Access control lists (ACLs), on the other hand, are applied on the subnet level. They are more comparable to the firewall of a router, that stands between a private network and the Internet. Or, using the door analogy again, ACLs act more like the main gate of your building: Not only it isolates each flat, but it also keeps the rest of the building secure. Using ACLs is optional, however they can act as an extra level of protection for your cloud assets. Keep in mind that ACLs are based on a strict rule hierarchy system, which favors lower-numbered rules over higher-numbered ones.
At their core, nonetheless, both security groups and ACLs achieve the same function: Stop potential intruders before they have a chance to get closer. You can think of them as independent, yet interrelated features. By using them in combination, you strengthen your fortifications. But in order to get the most out of these tools, you also need to know how they differ from each other.
We can summarize the main differences between security groups and ACLs, as following:
|Security Groups||Network ACLs|
|Scope||Applied at the instance level||Applied on the subnet level|
|Policy||Can set “allow” rules||Can set “allow” and “deny” rules|
|Rule evaluation||All rules are evaluated equally||Actions depend on rule hierarchy|
|Setup||Manually assigned per instance||Auto-assigned to every instance in the subnet|
Follow the traces
While employing a firewall – or in our case security group or network ACL — which can definitely help you keep intruders away, it is really important to know exactly what’s moving through your networks. This will not only increase your chances of identifying possible attack vectors — or actual intrusion attempts — but also troubleshoot connectivity issues. AWS enables you to do this via flow logs. Think of them as filters you can apply to your Amazon VPCs – on subnets, or even individual network interfaces. What they do is actually really simple; they capture network traffic data, which can be published to Amazon S3, or Amazon CloudWatch Logs. This way, all collected information can easily be accessed and reviewed later.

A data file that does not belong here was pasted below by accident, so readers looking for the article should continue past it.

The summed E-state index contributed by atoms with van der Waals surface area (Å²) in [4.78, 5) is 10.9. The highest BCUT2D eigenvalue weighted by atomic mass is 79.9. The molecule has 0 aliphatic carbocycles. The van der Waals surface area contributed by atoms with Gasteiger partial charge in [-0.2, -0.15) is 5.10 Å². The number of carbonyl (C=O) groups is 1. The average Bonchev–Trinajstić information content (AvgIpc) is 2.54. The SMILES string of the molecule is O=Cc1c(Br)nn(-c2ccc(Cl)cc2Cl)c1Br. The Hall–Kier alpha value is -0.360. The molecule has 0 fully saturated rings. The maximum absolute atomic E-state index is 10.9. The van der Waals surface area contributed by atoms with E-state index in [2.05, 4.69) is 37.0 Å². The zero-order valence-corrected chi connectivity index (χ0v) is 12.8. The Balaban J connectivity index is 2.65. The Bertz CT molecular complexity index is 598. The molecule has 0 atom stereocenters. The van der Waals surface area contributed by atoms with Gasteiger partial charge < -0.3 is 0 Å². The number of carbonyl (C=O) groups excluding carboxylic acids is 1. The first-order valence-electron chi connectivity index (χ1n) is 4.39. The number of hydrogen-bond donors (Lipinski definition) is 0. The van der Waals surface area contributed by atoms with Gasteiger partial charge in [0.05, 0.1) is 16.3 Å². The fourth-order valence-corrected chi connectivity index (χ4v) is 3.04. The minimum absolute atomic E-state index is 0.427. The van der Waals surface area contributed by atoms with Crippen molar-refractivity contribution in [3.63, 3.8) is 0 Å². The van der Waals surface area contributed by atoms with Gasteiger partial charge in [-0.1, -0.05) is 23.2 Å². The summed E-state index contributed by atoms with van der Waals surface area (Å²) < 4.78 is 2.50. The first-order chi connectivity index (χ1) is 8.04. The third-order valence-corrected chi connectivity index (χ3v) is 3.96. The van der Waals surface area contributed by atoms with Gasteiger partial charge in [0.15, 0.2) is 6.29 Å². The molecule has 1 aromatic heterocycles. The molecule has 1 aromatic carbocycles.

It isn’t hard to understand why VPC flow logs are so useful. Complementing Amazon’s security mechanisms, they can provide beneficial insights for your IT teams. Thus, allowing you to fail-proof your security strategy, making sure that nothing unwelcome will get past your defenses. Even if it somehow does, the information found on these logs can give your people the upper hand when dealing with the threat.
Get your Cloud secured. It ‘s easy!
As you can see, AWS provides everything you need in order to safeguard your Amazon VPC. However, understanding how to correctly use those arrows in your quiver, is the key to the equation. As the saying goes, a tool is only as good as the person using it. Here at Stackmasters, we firmly believe that deep knowledge is the most important asset when it comes to IT security. And we look forward to share it with you. Do you need to learn more about Amazon VPC? Contact us, so we can further discuss your needs, and come up with the best security strategy for your business.